Part of Advances in Neural Information Processing Systems 15 (NIPS 2002)
Javier Movellan, Thomas Wachtler, Thomas D. Albright, Terrence Sejnowski
We introduce the notion of Morton-style factorial coding and illustrate how it may help understand information integration and perceptual cod- ing in the brain. We show that by focusing on average responses one may miss the existence of factorial coding mechanisms that become only apparent when analyzing spike count histograms. We show evidence suggesting that the classical/non-classical receptive ﬁeld organization in the cortex effectively enforces the development of Morton-style factorial codes. This may provide some cues to help understand perceptual cod- ing in the brain and to develop new unsupervised learning algorithms. While methods like ICA (Bell & Sejnowski, 1997) develop independent codes, in Morton-style coding the goal is to make two or more external aspects of the world become independent when conditioning on internal representations.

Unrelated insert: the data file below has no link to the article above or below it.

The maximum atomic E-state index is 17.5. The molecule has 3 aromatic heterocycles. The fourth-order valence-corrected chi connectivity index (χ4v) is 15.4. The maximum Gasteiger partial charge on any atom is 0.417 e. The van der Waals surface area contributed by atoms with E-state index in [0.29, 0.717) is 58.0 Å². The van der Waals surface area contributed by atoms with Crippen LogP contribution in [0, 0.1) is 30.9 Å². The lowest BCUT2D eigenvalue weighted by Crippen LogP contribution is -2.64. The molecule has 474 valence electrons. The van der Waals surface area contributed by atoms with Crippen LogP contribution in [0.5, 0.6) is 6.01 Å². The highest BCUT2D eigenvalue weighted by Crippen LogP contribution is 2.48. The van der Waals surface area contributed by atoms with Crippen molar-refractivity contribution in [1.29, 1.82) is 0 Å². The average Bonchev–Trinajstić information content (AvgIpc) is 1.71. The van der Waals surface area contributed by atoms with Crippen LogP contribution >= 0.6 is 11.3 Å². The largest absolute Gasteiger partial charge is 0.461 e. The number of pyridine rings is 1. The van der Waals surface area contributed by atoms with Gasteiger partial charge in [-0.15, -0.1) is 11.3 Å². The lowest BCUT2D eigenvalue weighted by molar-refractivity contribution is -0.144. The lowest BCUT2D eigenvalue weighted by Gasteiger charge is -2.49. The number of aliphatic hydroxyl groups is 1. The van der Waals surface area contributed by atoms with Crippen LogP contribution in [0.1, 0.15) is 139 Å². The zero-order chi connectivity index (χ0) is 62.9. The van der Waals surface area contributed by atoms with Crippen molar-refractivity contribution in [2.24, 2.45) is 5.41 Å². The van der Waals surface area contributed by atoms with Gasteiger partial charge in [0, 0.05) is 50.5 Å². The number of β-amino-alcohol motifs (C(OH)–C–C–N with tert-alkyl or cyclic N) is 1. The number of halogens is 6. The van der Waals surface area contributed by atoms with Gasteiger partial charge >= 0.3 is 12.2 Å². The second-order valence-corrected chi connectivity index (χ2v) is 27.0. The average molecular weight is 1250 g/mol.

In this paper we introduce the notion of Morton-style factorial coding and illustrate how it may help analyze information integration and perceptual organization in the brain. In the neurosciences factorial codes are often studied in the context of mean tuning curves. A tuning curve is called separable if it can be expressed as the product of terms selectively inﬂuenced by different stimulus dimensions. Separable tuning curves are taken as evi- dence of factorial coding mechanisms. In this paper we show that by focusing on average responses one may miss the existence of factorial coding mechanisms that become only apparent when analyzing spike count histograms.
Morton (1969) analyzed a wide variety of psychophysical experiments on word perception and showed that they could be explained using a model in which stimulus and context have separable effects on perception. More precisely, in Mortons’ model the joint effect of stimulus and context on a perceptual representation can be obtained by multiplying terms
selectively controlled by stimulus and by context, i.e.,